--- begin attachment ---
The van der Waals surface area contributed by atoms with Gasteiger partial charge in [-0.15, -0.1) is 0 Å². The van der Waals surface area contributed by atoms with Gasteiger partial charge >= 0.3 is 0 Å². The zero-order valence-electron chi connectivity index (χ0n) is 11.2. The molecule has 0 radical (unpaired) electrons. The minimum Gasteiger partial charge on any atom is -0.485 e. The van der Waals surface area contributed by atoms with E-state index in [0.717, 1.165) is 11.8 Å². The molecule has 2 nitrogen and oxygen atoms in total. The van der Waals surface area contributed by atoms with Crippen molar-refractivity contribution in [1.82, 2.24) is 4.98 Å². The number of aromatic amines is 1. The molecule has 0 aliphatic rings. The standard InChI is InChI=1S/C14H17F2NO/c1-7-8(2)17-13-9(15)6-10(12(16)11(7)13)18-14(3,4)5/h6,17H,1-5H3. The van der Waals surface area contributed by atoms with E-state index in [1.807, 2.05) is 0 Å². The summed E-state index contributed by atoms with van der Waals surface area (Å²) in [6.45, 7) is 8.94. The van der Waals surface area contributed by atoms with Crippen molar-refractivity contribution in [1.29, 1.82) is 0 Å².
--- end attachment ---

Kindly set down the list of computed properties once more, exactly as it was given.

The van der Waals surface area contributed by atoms with Gasteiger partial charge in [-0.15, -0.1) is 0 Å². The van der Waals surface area contributed by atoms with Gasteiger partial charge >= 0.3 is 0 Å². The zero-order valence-electron chi connectivity index (χ0n) is 11.2. The molecule has 0 radical (unpaired) electrons. The minimum Gasteiger partial charge on any atom is -0.485 e. The van der Waals surface area contributed by atoms with E-state index in [0.717, 1.165) is 11.8 Å². The molecule has 2 nitrogen and oxygen atoms in total. The van der Waals surface area contributed by atoms with Crippen molar-refractivity contribution in [1.82, 2.24) is 4.98 Å². The number of aromatic amines is 1. The molecule has 0 aliphatic rings. The standard InChI is InChI=1S/C14H17F2NO/c1-7-8(2)17-13-9(15)6-10(12(16)11(7)13)18-14(3,4)5/h6,17H,1-5H3. The van der Waals surface area contributed by atoms with E-state index in [1.807, 2.05) is 0 Å². The summed E-state index contributed by atoms with van der Waals surface area (Å²) in [6.45, 7) is 8.94. The van der Waals surface area contributed by atoms with Crippen molar-refractivity contribution in [1.29, 1.82) is 0 Å².